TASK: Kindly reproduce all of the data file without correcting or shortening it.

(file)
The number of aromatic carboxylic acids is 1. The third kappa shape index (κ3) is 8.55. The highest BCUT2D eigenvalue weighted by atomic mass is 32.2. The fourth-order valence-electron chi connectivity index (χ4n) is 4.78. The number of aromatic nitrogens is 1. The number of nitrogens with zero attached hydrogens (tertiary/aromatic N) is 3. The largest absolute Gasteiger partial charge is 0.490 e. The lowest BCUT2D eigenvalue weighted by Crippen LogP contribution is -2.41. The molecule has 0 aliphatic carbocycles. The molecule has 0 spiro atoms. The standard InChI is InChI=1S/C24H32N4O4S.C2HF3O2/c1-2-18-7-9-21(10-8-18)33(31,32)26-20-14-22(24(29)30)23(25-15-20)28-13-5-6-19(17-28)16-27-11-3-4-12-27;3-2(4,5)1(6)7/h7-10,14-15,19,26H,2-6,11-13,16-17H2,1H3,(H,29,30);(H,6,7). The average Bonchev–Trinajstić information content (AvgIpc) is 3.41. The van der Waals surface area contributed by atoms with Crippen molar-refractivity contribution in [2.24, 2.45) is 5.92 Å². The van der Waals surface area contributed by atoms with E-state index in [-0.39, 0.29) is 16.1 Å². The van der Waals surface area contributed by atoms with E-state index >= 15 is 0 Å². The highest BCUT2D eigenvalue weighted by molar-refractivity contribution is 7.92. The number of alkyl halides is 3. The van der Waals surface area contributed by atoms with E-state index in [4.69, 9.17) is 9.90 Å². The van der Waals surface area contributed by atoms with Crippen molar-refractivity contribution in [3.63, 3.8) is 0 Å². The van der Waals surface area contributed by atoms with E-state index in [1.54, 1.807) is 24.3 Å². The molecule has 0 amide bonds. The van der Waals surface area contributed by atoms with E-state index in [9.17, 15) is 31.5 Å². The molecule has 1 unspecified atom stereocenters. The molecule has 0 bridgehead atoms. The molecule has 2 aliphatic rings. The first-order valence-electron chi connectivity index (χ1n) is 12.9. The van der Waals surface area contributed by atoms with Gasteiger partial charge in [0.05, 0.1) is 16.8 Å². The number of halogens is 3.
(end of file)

The number of aromatic carboxylic acids is 1. The third kappa shape index (κ3) is 8.55. The highest BCUT2D eigenvalue weighted by atomic mass is 32.2. The fourth-order valence-electron chi connectivity index (χ4n) is 4.78. The number of aromatic nitrogens is 1. The number of nitrogens with zero attached hydrogens (tertiary/aromatic N) is 3. The largest absolute Gasteiger partial charge is 0.490 e. The lowest BCUT2D eigenvalue weighted by Crippen LogP contribution is -2.41. The molecule has 0 aliphatic carbocycles. The molecule has 0 spiro atoms. The standard InChI is InChI=1S/C24H32N4O4S.C2HF3O2/c1-2-18-7-9-21(10-8-18)33(31,32)26-20-14-22(24(29)30)23(25-15-20)28-13-5-6-19(17-28)16-27-11-3-4-12-27;3-2(4,5)1(6)7/h7-10,14-15,19,26H,2-6,11-13,16-17H2,1H3,(H,29,30);(H,6,7). The average Bonchev–Trinajstić information content (AvgIpc) is 3.41. The van der Waals surface area contributed by atoms with Crippen molar-refractivity contribution in [2.24, 2.45) is 5.92 Å². The van der Waals surface area contributed by atoms with E-state index in [-0.39, 0.29) is 16.1 Å². The van der Waals surface area contributed by atoms with E-state index >= 15 is 0 Å². The highest BCUT2D eigenvalue weighted by molar-refractivity contribution is 7.92. The number of alkyl halides is 3. The van der Waals surface area contributed by atoms with E-state index in [4.69, 9.17) is 9.90 Å². The van der Waals surface area contributed by atoms with Crippen molar-refractivity contribution in [3.63, 3.8) is 0 Å². The van der Waals surface area contributed by atoms with E-state index in [1.54, 1.807) is 24.3 Å². The molecule has 0 amide bonds. The van der Waals surface area contributed by atoms with E-state index in [9.17, 15) is 31.5 Å². The molecule has 1 unspecified atom stereocenters. The molecule has 0 bridgehead atoms. The molecule has 2 aliphatic rings. The first-order valence-electron chi connectivity index (χ1n) is 12.9. The van der Waals surface area contributed by atoms with Gasteiger partial charge in [0.05, 0.1) is 16.8 Å². The number of halogens is 3.